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January 18, 2019

Public art transforms quality of life

Recently, I returned from Seoul, the capital of South Korea, where I saw and became inspired by Cheonggye-cheon, a 11km stream running across the busy city center since 2005.

Built 5m below the street-level, it is a serene walk with crystal clear water, beautiful bridges, sculptures, murals, graceful fountains and elegant community gardens. It is a remarkable example of public art.

Blending gentrification, art and ecology, it’s great idea is to reconnect the urban environment with nature. With half of the world’s population now living in towns, this is a creative, social and cultural intervention in a battle between man and the horrors of post-industrial urbanisation. Its authors are a collaborative hybrid of artists, architects, gardeners, engineers and even the city administration.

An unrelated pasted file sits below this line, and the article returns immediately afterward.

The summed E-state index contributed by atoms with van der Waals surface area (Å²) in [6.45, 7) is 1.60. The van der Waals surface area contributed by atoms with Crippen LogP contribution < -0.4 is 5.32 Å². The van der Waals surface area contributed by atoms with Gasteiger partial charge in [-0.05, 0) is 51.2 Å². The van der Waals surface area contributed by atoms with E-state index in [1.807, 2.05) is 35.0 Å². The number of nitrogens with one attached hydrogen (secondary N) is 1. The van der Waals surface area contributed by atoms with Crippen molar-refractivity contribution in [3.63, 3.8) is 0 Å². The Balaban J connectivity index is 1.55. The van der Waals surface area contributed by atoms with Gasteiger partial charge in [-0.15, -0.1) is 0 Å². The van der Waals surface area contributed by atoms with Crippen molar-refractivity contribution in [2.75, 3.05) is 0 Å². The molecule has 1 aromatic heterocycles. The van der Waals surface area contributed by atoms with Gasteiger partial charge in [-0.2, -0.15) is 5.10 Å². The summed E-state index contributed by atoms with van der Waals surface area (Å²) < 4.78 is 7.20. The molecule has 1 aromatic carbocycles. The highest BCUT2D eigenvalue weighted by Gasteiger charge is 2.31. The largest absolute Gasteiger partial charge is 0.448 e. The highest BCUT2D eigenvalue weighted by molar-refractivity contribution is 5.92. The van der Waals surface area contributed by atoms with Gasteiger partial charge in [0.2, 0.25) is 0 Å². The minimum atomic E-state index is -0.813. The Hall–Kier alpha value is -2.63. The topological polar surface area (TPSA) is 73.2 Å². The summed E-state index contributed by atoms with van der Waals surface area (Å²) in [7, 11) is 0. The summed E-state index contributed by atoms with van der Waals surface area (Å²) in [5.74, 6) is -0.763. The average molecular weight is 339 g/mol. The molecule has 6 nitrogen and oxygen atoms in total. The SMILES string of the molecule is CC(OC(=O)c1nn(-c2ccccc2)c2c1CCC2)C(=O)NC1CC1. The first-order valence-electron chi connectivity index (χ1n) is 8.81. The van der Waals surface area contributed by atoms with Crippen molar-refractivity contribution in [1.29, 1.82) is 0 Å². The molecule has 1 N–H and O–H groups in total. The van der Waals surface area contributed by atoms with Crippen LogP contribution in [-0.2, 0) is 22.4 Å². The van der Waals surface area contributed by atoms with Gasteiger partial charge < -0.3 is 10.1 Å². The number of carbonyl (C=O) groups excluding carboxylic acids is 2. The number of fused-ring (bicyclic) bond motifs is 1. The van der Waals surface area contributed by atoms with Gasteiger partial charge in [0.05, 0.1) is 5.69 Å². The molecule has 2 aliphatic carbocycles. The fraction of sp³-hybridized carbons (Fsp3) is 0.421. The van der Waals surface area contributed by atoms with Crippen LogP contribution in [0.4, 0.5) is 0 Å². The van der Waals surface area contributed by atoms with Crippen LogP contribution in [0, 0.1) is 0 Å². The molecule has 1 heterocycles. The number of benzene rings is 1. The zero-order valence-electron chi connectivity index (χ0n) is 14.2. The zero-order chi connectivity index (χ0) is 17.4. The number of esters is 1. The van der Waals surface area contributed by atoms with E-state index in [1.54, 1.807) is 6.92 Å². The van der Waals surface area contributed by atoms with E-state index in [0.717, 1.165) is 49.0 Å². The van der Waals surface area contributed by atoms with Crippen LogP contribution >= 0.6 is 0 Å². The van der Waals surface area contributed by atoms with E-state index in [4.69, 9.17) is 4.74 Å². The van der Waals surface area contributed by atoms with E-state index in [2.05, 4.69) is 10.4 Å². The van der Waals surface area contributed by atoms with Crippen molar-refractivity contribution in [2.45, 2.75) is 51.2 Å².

After attracting initial criticism for wasting being a waste of public resources, Cheonggye’s impact on quality of life of its visitors, their sense of well-being, has been truly phenomenal.


Alla Tkachuk is the founder of MASK, school for creativity and innovation, and the Mask Prize, creativity competition supported by The Star.

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